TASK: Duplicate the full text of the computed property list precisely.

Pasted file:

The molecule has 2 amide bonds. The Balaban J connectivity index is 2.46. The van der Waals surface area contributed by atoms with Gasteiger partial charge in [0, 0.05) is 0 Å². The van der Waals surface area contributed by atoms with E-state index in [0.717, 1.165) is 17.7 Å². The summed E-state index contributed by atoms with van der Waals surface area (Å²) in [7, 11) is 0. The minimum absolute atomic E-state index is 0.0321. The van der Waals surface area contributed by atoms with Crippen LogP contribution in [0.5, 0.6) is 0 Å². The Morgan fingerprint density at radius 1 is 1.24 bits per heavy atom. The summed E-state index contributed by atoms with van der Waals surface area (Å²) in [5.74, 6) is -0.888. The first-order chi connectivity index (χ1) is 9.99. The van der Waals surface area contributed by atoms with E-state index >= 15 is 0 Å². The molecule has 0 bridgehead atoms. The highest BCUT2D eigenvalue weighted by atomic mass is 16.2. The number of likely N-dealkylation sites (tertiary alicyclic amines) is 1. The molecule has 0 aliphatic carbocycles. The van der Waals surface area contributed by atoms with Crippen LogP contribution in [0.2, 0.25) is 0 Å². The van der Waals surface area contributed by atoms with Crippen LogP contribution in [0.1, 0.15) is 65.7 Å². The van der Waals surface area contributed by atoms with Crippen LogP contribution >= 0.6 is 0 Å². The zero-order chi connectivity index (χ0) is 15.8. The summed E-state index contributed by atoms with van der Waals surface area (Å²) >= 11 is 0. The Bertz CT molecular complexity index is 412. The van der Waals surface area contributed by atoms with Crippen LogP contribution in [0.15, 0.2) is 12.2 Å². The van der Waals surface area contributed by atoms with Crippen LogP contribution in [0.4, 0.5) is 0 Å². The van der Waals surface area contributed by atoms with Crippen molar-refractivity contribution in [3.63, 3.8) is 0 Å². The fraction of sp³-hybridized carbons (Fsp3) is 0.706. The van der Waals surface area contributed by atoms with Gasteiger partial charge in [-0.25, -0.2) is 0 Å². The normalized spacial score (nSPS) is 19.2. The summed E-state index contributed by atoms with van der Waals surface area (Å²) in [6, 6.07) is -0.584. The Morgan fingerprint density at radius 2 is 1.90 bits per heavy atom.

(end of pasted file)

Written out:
The molecule has 2 amide bonds. The Balaban J connectivity index is 2.46. The van der Waals surface area contributed by atoms with Gasteiger partial charge in [0, 0.05) is 0 Å². The van der Waals surface area contributed by atoms with E-state index in [0.717, 1.165) is 17.7 Å². The summed E-state index contributed by atoms with van der Waals surface area (Å²) in [7, 11) is 0. The minimum absolute atomic E-state index is 0.0321. The van der Waals surface area contributed by atoms with Crippen LogP contribution in [0.5, 0.6) is 0 Å². The Morgan fingerprint density at radius 1 is 1.24 bits per heavy atom. The summed E-state index contributed by atoms with van der Waals surface area (Å²) in [5.74, 6) is -0.888. The first-order chi connectivity index (χ1) is 9.99. The van der Waals surface area contributed by atoms with E-state index >= 15 is 0 Å². The molecule has 0 bridgehead atoms. The highest BCUT2D eigenvalue weighted by atomic mass is 16.2. The number of likely N-dealkylation sites (tertiary alicyclic amines) is 1. The molecule has 0 aliphatic carbocycles. The van der Waals surface area contributed by atoms with Crippen LogP contribution in [0.2, 0.25) is 0 Å². The van der Waals surface area contributed by atoms with Crippen LogP contribution in [0.1, 0.15) is 65.7 Å². The van der Waals surface area contributed by atoms with Crippen LogP contribution >= 0.6 is 0 Å². The zero-order chi connectivity index (χ0) is 15.8. The summed E-state index contributed by atoms with van der Waals surface area (Å²) >= 11 is 0. The Bertz CT molecular complexity index is 412. The van der Waals surface area contributed by atoms with Crippen LogP contribution in [0.15, 0.2) is 12.2 Å². The van der Waals surface area contributed by atoms with Crippen LogP contribution in [0.4, 0.5) is 0 Å². The van der Waals surface area contributed by atoms with Crippen molar-refractivity contribution in [3.63, 3.8) is 0 Å². The fraction of sp³-hybridized carbons (Fsp3) is 0.706. The van der Waals surface area contributed by atoms with Gasteiger partial charge in [-0.25, -0.2) is 0 Å². The normalized spacial score (nSPS) is 19.2. The summed E-state index contributed by atoms with van der Waals surface area (Å²) in [6, 6.07) is -0.584. The Morgan fingerprint density at radius 2 is 1.90 bits per heavy atom.